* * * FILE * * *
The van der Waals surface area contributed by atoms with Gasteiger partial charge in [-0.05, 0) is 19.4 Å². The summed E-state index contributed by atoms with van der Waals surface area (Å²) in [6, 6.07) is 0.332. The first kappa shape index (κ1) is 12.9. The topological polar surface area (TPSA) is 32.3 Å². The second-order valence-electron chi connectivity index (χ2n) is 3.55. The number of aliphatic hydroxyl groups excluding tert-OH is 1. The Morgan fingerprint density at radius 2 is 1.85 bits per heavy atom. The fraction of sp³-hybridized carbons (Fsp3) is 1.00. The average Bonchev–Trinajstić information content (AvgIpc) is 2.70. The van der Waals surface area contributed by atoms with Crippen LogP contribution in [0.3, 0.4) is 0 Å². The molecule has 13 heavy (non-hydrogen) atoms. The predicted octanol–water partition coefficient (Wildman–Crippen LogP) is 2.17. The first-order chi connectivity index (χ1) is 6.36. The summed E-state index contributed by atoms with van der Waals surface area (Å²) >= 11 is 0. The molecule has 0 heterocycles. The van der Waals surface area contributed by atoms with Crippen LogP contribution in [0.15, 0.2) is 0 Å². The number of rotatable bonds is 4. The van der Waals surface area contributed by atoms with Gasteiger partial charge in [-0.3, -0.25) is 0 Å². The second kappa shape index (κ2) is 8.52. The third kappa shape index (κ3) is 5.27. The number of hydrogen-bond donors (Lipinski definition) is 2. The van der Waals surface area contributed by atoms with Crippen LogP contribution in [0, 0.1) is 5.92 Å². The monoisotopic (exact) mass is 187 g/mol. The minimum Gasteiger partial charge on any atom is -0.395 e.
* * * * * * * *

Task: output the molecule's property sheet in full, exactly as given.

The van der Waals surface area contributed by atoms with Gasteiger partial charge in [-0.05, 0) is 19.4 Å². The summed E-state index contributed by atoms with van der Waals surface area (Å²) in [6, 6.07) is 0.332. The first kappa shape index (κ1) is 12.9. The topological polar surface area (TPSA) is 32.3 Å². The second-order valence-electron chi connectivity index (χ2n) is 3.55. The number of aliphatic hydroxyl groups excluding tert-OH is 1. The Morgan fingerprint density at radius 2 is 1.85 bits per heavy atom. The fraction of sp³-hybridized carbons (Fsp3) is 1.00. The average Bonchev–Trinajstić information content (AvgIpc) is 2.70. The van der Waals surface area contributed by atoms with Crippen LogP contribution in [0.3, 0.4) is 0 Å². The molecule has 13 heavy (non-hydrogen) atoms. The predicted octanol–water partition coefficient (Wildman–Crippen LogP) is 2.17. The first-order chi connectivity index (χ1) is 6.36. The summed E-state index contributed by atoms with van der Waals surface area (Å²) >= 11 is 0. The molecule has 0 heterocycles. The van der Waals surface area contributed by atoms with Crippen LogP contribution in [0.15, 0.2) is 0 Å². The number of rotatable bonds is 4. The van der Waals surface area contributed by atoms with Gasteiger partial charge in [-0.3, -0.25) is 0 Å². The second kappa shape index (κ2) is 8.52. The third kappa shape index (κ3) is 5.27. The number of hydrogen-bond donors (Lipinski definition) is 2. The van der Waals surface area contributed by atoms with Crippen LogP contribution in [0, 0.1) is 5.92 Å². The monoisotopic (exact) mass is 187 g/mol. The minimum Gasteiger partial charge on any atom is -0.395 e.